“Whilst our front-end will also be highly automated and we are working to get the highest level of production floor operators, however since our front-end operations involve wet chemical processes, we cannot leave them to run automatically unattended, so still need (human) observers and operators”, said Schroeder.
“Already today, Malaysia is an important hub for the chip supply chain. We are convinced that Malaysia can further strengthen its position as a technology country and will develop its position in the region as a high-tech manufacturing hub in Asia”, said Gerstenmayer.
“AT&S brings the latest generation of high-end technologies to Malaysia and will establish a completely new technology sector in one of the future global microelectronic hotspots. In addition to manufacturing high-tech products, extensive R&D activities will also be conducted at this new
site,” said Schroeder.
However, despite that, Gerstenmayer believes that most of its customers will be in the United States, where most of the major electronics industries are located. He expects the AT&S plant in Kulim to have between one and five major customers, including original equipment manufacturers, most of whom will be in the U.S.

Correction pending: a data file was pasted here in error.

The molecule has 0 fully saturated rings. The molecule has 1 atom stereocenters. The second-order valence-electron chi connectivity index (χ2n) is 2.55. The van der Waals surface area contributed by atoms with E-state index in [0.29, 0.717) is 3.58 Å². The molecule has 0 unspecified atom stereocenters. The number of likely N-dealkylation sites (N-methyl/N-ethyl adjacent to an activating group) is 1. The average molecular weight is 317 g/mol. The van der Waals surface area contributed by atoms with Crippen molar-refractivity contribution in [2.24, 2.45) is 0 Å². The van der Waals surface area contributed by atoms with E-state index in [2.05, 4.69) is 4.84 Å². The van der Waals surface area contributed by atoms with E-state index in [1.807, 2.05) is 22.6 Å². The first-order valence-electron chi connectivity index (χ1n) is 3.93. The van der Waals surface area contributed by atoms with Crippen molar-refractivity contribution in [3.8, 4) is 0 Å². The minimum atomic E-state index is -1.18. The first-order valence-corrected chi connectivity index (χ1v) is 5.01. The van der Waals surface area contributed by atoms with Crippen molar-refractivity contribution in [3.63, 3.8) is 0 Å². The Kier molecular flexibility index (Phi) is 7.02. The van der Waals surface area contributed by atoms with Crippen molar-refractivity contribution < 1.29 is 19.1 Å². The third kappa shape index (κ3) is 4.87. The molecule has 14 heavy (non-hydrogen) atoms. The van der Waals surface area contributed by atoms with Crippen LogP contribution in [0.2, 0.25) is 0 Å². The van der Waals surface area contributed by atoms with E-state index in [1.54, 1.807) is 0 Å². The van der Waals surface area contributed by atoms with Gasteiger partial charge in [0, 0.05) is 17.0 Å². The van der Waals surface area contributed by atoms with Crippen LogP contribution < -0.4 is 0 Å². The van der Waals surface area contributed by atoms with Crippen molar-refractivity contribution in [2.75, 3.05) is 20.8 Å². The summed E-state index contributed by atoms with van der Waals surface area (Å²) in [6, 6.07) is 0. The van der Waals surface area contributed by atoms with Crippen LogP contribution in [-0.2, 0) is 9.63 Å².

R&D partners
As for research and development (R&D) partners, nothing has been finalised as yet. AT&S has been in discussion on forming partnerships with technical and general universities in Malaysia in areas of education, science, engineering and economics.
These universities include Universiti Sains Malaysia, Universiti Kuala Lumpur, Universiti Malaysia Perlis, University Malaya Kuala Lumpur and Universiti Teknologi Malaysia and AT&S will build links between them and universities in Europe, such as the Technical University of Graz.
AT&S is also evaluating R&D partnerships with non-academic parties.
Strengthening Malaysia’s position as a global microelectronics hotspot will require close collaboration with AT&T’s headquarters in Austria as well as extensive R&D activities on-site.
Besides IC substrates, AT&S also manufacturers high-end PCBs for a slew of different industries. Besides it headquarters in Leoben, its production plant in Chongqing, China and its plant being built in Kulim, AT&S has facilities or plants in Fehring, Austria, Nanjangud, India, Shanghai, China and Ansan in South Korea.